Chapter 1 Page 2
The condensing coil (condenser) is typically made from steel tubing and is installed outside of the refrigerator compartment. This coil is responsible for getting rid of the heat that the refrigerant absorbs in the evaporator. Several designs have been used over the years.
Static condensers rely on air convection to cool the refrigerant. They hang on the back of the refrigerator where the tubing is exposed to air currents. Hot refrigerant vapor enters the top of the coil and warms the tubing and the air that surrounds it. Warm air rises and is replaced by cooler air. This cooler air absorbs heat from the coil and rises. The cycle repeats. This action pulls heat away from the coil and cools the refrigerant.
Static condensers were very popular until the advent of the forced air condenser.
The most common condensing coil configuration in use today is the forced air condenser. A fan directs air across the coil to help cool the refrigerant as it travels through the tubing. Forced air condensers are typically located on the underside of the refrigerator cabinet.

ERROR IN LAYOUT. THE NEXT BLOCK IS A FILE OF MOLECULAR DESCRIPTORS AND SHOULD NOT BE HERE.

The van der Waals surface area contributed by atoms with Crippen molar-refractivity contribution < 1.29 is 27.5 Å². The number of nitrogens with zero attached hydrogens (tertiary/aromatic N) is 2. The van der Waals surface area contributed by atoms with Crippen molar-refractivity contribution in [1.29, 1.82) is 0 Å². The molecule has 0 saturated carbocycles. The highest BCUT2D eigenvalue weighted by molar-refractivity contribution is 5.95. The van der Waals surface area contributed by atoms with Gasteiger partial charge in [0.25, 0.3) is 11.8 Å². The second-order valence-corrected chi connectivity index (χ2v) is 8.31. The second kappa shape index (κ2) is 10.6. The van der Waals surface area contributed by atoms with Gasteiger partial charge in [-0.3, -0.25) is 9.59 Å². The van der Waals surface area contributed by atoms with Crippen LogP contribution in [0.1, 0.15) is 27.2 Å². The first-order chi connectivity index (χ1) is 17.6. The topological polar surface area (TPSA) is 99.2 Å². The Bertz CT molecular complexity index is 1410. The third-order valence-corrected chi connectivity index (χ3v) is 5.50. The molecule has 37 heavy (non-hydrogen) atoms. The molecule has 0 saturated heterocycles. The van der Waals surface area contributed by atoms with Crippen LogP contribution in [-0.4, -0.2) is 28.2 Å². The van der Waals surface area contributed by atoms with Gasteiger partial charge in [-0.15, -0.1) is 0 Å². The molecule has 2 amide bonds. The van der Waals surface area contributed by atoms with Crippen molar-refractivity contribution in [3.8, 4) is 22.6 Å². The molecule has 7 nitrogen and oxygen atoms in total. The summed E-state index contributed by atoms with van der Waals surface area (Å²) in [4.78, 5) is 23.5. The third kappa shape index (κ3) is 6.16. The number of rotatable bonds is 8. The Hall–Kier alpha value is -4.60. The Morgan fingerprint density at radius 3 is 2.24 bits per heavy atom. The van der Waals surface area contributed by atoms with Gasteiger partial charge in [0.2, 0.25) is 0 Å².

The advantage of utilizing a forced air condenser is that this design allows the consumer to instalI the refrigerator in a restricted area such as an alcove. Since the fan directs air across the condenser, there is no need to allow room around the refrigerator for air convection to occur.
Both chest and upright Freezers, and some imported refrigerators utilize a condenser that is buried in the cabinet foam and is staked to the exterior metal cabinet (similar to cold wall evaporators). As with static condensers, warm wall condensers rely on air currents around the cabinet exterior to cool the coil. As a result, these units cannot be enclosed in an area where air movement is restricted. The advantage of the warm wall condensers is that while cooling fans are not needed, there is no unsightly coil hanging from the back of the unit as there is with a static condenser.